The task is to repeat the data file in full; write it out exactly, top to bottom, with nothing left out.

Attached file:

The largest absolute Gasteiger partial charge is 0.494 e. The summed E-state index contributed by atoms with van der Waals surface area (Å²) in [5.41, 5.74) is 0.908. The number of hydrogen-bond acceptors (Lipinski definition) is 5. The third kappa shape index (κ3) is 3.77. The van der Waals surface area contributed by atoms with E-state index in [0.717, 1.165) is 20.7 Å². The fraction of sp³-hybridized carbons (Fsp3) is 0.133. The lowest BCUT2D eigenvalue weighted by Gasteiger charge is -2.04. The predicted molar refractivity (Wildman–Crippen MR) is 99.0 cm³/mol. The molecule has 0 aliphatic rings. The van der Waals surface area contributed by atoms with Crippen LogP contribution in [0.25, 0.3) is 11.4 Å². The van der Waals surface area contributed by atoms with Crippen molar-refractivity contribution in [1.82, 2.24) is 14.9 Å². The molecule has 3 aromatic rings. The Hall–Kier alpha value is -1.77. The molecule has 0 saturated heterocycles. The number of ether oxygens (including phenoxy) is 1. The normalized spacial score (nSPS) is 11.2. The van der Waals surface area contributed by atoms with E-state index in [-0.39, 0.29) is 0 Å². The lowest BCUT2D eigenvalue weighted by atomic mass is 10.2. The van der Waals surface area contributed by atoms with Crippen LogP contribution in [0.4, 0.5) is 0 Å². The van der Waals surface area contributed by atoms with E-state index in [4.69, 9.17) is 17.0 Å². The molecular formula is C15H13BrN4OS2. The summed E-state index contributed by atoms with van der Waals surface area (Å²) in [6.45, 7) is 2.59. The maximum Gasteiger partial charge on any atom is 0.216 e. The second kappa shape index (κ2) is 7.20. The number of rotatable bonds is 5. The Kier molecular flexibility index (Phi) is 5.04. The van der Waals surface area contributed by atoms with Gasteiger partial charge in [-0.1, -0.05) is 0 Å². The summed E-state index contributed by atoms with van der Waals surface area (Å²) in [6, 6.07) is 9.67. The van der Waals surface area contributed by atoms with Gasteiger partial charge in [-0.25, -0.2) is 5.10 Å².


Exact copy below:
The largest absolute Gasteiger partial charge is 0.494 e. The summed E-state index contributed by atoms with van der Waals surface area (Å²) in [5.41, 5.74) is 0.908. The number of hydrogen-bond acceptors (Lipinski definition) is 5. The third kappa shape index (κ3) is 3.77. The van der Waals surface area contributed by atoms with E-state index in [0.717, 1.165) is 20.7 Å². The fraction of sp³-hybridized carbons (Fsp3) is 0.133. The lowest BCUT2D eigenvalue weighted by Gasteiger charge is -2.04. The predicted molar refractivity (Wildman–Crippen MR) is 99.0 cm³/mol. The molecule has 0 aliphatic rings. The van der Waals surface area contributed by atoms with Crippen LogP contribution in [0.25, 0.3) is 11.4 Å². The van der Waals surface area contributed by atoms with Crippen molar-refractivity contribution in [1.82, 2.24) is 14.9 Å². The molecule has 3 aromatic rings. The Hall–Kier alpha value is -1.77. The molecule has 0 saturated heterocycles. The number of ether oxygens (including phenoxy) is 1. The normalized spacial score (nSPS) is 11.2. The van der Waals surface area contributed by atoms with E-state index in [-0.39, 0.29) is 0 Å². The lowest BCUT2D eigenvalue weighted by atomic mass is 10.2. The van der Waals surface area contributed by atoms with Crippen LogP contribution in [0.4, 0.5) is 0 Å². The van der Waals surface area contributed by atoms with E-state index in [4.69, 9.17) is 17.0 Å². The molecular formula is C15H13BrN4OS2. The summed E-state index contributed by atoms with van der Waals surface area (Å²) in [6.45, 7) is 2.59. The maximum Gasteiger partial charge on any atom is 0.216 e. The second kappa shape index (κ2) is 7.20. The number of rotatable bonds is 5. The Kier molecular flexibility index (Phi) is 5.04. The van der Waals surface area contributed by atoms with Gasteiger partial charge in [-0.1, -0.05) is 0 Å². The summed E-state index contributed by atoms with van der Waals surface area (Å²) in [6, 6.07) is 9.67. The van der Waals surface area contributed by atoms with Gasteiger partial charge in [-0.25, -0.2) is 5.10 Å².